Itsukushima Shrine 厳島神社

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  • Recognized as a UNESCO World Heritage site, Itsukushima Shrine and Torii Gate appear to float on water during high tide.

    priestess walking Itsukushima Shrine | JustOneCookbook.com

    If you are in the Hiroshima area, you must not miss the opportunity to visit one of the unique shrines in Japan, Itsukushima Shrine.  The torii gate for Itsukushima Shrine is one of the most recognizable icons of Japan.

    Torii gate at Itsukushima Shrine | JustOneCookbook.com

    Itsukushima Shrine (厳島神社)

    Itsukushima Shrine is a Shinto Shrine best known for the floating torii gate.  The original shrine was first built in 593 by Saeki Kuramoto and continued to evolve and grow in size until 1325.

    Itsukushima Shrine at Miyajima | JustOneCookbook.com

    There are 17 buildings that belong to the main shrine and 6 of them are designated as National Treasures.  There is an entrance fee required for the shrine, and if you are interested you can visit the Treasure Hall for an additional fee.

    tide info at Itsukushima Shrine | JustOneCookbook.com

    When we visited the Itsushima Shrine in the morning, it was high tide and the entire shrine was on top of the water.  It was fascinating when you look down you could see fish swimming right below you.

    Itsukushima Shrine at Miyajima | JustOneCookbook.com

    Itsukushima Shrine hallway at Miyajima | JustOneCookbook.com

    Visitors are free to walk around the shrine and explore the various parts of the shrine.

    Itsukushima Shrine at Miyajima | JustOneCookbook.com

    The main shrine is dedicated to 3 female deities.

    Itsukushima Shrine at Miyajima | JustOneCookbook.com

    priestess walking Itsukushima Shrine | JustOneCookbook.com

    Torii gate at Itsukushima Shrine | JustOneCookbook.com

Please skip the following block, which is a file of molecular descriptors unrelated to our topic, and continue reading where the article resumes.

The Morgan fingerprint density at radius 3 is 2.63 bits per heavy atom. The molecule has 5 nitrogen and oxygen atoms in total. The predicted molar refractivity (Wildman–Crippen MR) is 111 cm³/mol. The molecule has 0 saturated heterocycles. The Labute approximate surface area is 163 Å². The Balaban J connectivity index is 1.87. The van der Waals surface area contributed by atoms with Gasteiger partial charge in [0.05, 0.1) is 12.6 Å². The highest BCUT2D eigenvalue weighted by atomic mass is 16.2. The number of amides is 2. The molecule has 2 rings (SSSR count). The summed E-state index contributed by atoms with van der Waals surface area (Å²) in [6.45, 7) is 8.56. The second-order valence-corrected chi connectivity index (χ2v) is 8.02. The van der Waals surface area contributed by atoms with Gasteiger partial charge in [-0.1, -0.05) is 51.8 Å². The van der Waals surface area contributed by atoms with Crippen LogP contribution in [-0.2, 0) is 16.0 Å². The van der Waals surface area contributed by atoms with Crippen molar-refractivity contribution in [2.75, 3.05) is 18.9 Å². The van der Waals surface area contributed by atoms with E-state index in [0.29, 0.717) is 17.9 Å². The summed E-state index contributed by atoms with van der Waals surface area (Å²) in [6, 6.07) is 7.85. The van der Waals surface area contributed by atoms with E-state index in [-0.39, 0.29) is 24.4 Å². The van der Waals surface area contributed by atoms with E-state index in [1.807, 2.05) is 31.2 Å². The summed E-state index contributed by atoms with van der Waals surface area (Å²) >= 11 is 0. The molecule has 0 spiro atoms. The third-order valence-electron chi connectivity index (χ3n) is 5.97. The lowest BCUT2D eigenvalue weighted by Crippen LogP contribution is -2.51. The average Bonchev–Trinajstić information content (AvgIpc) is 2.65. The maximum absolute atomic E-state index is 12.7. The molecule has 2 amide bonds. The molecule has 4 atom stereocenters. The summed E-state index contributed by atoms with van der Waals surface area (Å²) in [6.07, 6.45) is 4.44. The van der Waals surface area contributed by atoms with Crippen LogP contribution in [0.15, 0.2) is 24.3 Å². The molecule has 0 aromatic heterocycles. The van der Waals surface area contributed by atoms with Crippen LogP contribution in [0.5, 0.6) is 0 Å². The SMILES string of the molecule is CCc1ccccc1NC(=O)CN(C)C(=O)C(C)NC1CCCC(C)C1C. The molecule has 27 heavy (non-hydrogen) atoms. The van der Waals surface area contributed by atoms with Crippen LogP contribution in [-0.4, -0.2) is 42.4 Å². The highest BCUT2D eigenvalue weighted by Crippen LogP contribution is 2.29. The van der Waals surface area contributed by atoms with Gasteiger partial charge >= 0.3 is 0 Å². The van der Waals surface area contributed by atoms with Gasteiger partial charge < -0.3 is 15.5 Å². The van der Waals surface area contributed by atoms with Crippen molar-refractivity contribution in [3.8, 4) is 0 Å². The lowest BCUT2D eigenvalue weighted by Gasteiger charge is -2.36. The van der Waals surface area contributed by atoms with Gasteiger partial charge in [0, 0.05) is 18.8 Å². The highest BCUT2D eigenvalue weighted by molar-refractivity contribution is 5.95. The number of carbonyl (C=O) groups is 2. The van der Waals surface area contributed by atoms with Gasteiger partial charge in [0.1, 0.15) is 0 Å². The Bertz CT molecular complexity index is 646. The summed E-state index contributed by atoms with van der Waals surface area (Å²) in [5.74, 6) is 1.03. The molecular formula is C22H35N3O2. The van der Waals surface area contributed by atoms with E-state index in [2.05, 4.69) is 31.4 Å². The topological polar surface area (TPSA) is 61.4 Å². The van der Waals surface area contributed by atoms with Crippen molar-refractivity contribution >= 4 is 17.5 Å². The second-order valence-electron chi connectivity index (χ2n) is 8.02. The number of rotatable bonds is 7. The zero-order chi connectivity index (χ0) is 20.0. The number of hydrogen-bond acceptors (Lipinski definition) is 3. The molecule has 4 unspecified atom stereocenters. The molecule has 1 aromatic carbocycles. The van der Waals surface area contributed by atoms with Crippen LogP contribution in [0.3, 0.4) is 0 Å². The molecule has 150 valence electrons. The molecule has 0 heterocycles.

The torii gate is actually quite tall (50 feet/16 meters) and weighs 60 tons.  It is made of camphor trees.  When it’s low tide, visitors can walk to the bottom of the torii gate.

    Itsukushima Shrine Torii Gate low tide | JustOneCookbook.com

    Itsukushima Shrine at Miyajima | JustOneCookbook.com
    Noh Stage – the only stage in Japan that is on the sea.

    view of stone lantern and torii gate | JustOneCookbook.com

    the bridge at Itsukushima Shrine Miyajima | JustOneCookbook.com
    Sori-bashi – dates back to 1557.

    Visitors can take a boat ride which goes through the torii gates.

    boat going through Torii gate Itsukushima | JustOneCookbook.com

    Itsukushima Shrine at Miyajima | JustOneCookbook.com

    It’s difficult to describe how majestic the Itsukushima Shrine is until you see it in person.  Even if you don’t have time to spend a night on Miyajima, we highly recommend taking a day trip and seeing this UNESCO site in person.  For more details on the historical and religious significance of the shrine, you can read them on Miyajima’s official site.


    If you enjoyed the Itsukushima Shrine guide, check out Miyajima Travel Guide, Mount Misen, and other travel posts from Just One Cookbook.

    view of Hiroshima Bay from Mt. Misen | JustOneCookbook.com

    Mount Misen

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